In: Advances in Neural Information Processing Systems
, 2006
"... Some of the most effective recent methods for contentbased image classification work by extracting dense or sparse local image descriptors, quantizing them according to a coding rule such as kmeans vector quantization, accumulating histograms of the resulting “visual word ” codes over the image, ..."
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Cited by 157 (4 self)
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Some of the most effective recent methods for contentbased image classification work by extracting dense or sparse local image descriptors, quantizing them according to a coding rule such as kmeans vector quantization, accumulating histograms of the resulting “visual word ” codes over the image, and classifying these with a conventional classifier such as an SVM. Large numbers of descriptors and large codebooks are needed for good results and this becomes slow using kmeans. We introduce Extremely Randomized Clustering Forests – ensembles of randomly created clustering trees – and show that these provide more accurate results, much faster training and testing and good resistance to background clutter in several stateoftheart image classification tasks. 1
Efficient Similarity Search and Classification Via Rank Aggregation
 In Proceedings of the 2003 ACM SIGMOD International Conference on Management of Data
, 2003
"... We propose a novel approach to performing efficient similarity search and classification in high dimensional data. In this framework, the database elements are vectors in a Euclidean space. Given a query vector in the same space, the goal is to find elements of the database that are similar to the ..."
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Cited by 152 (3 self)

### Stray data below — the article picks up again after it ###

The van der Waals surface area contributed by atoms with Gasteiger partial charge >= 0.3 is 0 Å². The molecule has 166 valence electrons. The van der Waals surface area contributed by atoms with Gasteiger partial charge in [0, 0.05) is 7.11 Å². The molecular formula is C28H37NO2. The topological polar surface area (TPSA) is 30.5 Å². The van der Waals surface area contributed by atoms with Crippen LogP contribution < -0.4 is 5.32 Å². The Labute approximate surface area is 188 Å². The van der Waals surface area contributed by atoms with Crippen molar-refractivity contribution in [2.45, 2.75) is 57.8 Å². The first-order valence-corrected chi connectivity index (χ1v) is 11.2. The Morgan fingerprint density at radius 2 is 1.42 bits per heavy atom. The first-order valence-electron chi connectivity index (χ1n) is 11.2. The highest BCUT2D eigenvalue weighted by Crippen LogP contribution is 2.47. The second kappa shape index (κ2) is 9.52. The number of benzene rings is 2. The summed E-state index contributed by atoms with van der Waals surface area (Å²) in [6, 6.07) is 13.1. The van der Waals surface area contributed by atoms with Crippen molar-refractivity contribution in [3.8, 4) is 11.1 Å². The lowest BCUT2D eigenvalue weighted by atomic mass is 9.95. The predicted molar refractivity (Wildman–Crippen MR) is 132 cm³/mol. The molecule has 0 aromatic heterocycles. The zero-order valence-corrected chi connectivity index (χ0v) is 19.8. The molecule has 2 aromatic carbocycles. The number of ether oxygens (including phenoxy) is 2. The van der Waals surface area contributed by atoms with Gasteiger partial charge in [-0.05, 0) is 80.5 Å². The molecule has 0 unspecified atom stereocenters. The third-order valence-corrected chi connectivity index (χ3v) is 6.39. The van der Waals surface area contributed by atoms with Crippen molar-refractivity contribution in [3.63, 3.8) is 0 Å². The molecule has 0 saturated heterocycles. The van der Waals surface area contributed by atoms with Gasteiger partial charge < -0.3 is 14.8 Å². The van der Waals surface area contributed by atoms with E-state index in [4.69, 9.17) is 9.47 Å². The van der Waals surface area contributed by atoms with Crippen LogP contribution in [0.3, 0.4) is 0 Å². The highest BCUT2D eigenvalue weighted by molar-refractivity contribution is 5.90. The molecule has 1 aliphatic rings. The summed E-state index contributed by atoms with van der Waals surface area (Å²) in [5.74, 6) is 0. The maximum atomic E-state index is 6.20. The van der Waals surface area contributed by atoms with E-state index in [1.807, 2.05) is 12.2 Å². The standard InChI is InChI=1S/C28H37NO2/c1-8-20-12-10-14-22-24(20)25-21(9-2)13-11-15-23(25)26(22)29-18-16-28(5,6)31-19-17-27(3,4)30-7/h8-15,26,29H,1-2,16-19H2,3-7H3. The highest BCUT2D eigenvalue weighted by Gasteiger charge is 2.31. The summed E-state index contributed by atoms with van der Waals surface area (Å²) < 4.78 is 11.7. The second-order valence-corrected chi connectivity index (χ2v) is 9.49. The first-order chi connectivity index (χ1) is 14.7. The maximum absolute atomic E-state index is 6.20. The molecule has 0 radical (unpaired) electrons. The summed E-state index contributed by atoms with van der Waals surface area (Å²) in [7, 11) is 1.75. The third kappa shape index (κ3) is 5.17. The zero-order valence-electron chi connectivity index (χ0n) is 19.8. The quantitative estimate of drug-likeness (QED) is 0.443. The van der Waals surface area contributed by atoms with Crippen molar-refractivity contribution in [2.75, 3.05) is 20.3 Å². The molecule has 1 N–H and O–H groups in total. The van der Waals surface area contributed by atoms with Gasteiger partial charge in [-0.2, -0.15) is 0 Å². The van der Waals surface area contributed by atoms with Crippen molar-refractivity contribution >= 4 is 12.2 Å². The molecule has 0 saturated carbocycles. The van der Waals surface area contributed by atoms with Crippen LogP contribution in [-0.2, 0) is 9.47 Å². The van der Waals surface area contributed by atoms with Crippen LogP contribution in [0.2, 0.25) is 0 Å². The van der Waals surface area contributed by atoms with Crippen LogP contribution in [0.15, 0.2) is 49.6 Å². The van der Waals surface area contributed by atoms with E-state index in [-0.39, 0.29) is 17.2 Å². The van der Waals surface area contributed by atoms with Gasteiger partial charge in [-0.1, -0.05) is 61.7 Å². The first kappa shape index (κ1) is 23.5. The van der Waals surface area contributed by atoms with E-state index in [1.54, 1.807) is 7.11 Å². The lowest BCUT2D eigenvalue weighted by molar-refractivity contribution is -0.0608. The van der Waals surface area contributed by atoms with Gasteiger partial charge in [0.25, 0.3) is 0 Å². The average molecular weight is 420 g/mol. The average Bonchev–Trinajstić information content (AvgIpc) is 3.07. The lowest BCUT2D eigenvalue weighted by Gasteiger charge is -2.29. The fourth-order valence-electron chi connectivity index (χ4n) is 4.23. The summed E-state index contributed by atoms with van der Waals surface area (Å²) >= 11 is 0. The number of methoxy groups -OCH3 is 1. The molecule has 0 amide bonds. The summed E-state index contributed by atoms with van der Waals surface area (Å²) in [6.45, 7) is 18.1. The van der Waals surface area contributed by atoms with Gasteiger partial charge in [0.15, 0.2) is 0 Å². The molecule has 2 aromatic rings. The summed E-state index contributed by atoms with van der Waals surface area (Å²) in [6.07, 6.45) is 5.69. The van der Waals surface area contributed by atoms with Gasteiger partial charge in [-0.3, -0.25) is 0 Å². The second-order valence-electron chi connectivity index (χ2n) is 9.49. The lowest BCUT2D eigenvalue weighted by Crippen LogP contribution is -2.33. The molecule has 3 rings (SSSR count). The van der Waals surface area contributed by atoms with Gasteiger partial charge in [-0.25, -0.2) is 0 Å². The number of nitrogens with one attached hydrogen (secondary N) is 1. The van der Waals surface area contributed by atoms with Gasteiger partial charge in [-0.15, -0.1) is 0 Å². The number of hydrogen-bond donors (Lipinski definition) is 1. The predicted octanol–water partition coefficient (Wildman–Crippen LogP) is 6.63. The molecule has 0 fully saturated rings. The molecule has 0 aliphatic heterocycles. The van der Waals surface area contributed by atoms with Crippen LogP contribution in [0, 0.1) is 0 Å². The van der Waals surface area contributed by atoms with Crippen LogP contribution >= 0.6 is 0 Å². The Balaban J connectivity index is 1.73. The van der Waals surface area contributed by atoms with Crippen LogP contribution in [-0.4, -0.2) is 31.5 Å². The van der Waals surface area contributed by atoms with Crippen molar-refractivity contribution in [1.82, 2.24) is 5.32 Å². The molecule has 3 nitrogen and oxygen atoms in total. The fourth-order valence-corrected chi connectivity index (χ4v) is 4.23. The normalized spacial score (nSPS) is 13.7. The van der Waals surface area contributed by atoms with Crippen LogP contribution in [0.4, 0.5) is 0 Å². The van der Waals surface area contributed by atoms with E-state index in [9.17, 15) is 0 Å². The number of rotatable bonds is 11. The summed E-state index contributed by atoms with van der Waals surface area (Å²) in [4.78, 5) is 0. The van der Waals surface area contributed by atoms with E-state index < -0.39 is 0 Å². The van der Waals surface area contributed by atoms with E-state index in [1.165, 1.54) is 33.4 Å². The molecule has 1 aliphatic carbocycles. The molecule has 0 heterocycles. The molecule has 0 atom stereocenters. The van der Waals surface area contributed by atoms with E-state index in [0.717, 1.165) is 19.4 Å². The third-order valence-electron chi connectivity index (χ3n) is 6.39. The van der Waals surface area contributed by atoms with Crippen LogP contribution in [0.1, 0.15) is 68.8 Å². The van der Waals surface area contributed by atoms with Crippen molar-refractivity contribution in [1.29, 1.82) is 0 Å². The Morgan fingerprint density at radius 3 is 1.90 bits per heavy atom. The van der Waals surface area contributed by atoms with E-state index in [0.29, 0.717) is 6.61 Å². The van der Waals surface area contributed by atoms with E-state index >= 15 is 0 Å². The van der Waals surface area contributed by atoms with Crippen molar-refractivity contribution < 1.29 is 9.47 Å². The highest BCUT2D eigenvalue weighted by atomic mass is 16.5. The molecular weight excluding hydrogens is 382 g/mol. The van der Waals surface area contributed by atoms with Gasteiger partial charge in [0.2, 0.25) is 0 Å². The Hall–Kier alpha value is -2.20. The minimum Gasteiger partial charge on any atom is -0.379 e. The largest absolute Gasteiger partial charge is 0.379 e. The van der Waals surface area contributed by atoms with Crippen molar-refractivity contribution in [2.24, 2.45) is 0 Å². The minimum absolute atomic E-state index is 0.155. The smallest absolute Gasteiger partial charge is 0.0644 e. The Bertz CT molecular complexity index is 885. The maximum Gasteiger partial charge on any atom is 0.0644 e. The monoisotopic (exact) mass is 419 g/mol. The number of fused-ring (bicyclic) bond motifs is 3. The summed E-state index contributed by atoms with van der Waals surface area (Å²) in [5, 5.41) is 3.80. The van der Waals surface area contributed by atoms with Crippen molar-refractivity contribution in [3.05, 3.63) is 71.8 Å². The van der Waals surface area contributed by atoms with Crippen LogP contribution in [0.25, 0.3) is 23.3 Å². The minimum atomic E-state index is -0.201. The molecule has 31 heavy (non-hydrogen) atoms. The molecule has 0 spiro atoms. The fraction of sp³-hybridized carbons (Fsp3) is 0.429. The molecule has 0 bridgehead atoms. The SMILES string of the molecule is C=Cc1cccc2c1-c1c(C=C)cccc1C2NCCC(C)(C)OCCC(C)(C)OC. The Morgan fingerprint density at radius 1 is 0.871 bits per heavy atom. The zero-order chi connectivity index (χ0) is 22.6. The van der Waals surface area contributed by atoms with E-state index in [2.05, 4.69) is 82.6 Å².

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We propose a novel approach to performing efficient similarity search and classification in high dimensional data. In this framework, the database elements are vectors in a Euclidean space. Given a query vector in the same space, the goal is to find elements of the database that are similar to the query. In our approach, a small number of independent "voters" rank the database elements based on similarity to the query. These rankings are then combined by a highly efficient aggregation algorithm. Our methodology leads both to techniques for computing approximate nearest neighbors and to a conceptually rich alternative to nearest neighbors.
Injecting utility into anonymized datasets
 In SIGMOD
, 2006
"... Limiting disclosure in data publishing requires a careful balance between privacy and utility. Information about individuals must not be revealed, but a dataset should still be useful for studying the characteristics of a population. Privacy requirements such as kanonymity and ℓdiversity are desig ..."
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Cited by 118 (5 self)
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Limiting disclosure in data publishing requires a careful balance between privacy and utility. Information about individuals must not be revealed, but a dataset should still be useful for studying the characteristics of a population. Privacy requirements such as kanonymity and ℓdiversity are designed to thwart attacks that attempt to identify individuals in the data and to discover their sensitive information. On the other hand, the utility of such data has not been wellstudied. In this paper we will discuss the shortcomings of current heuristic approaches to measuring utility and we will introduce a formal approach to measuring utility. Armed with this utility metric, we will show how to inject additional information into kanonymous and ℓdiverse tables. This information has an intuitive semantic meaning, it increases the utility beyond what is possible in the original kanonymity and ℓdiversity frameworks, and it maintains the privacy guarantees of kanonymity and ℓdiversity. 1.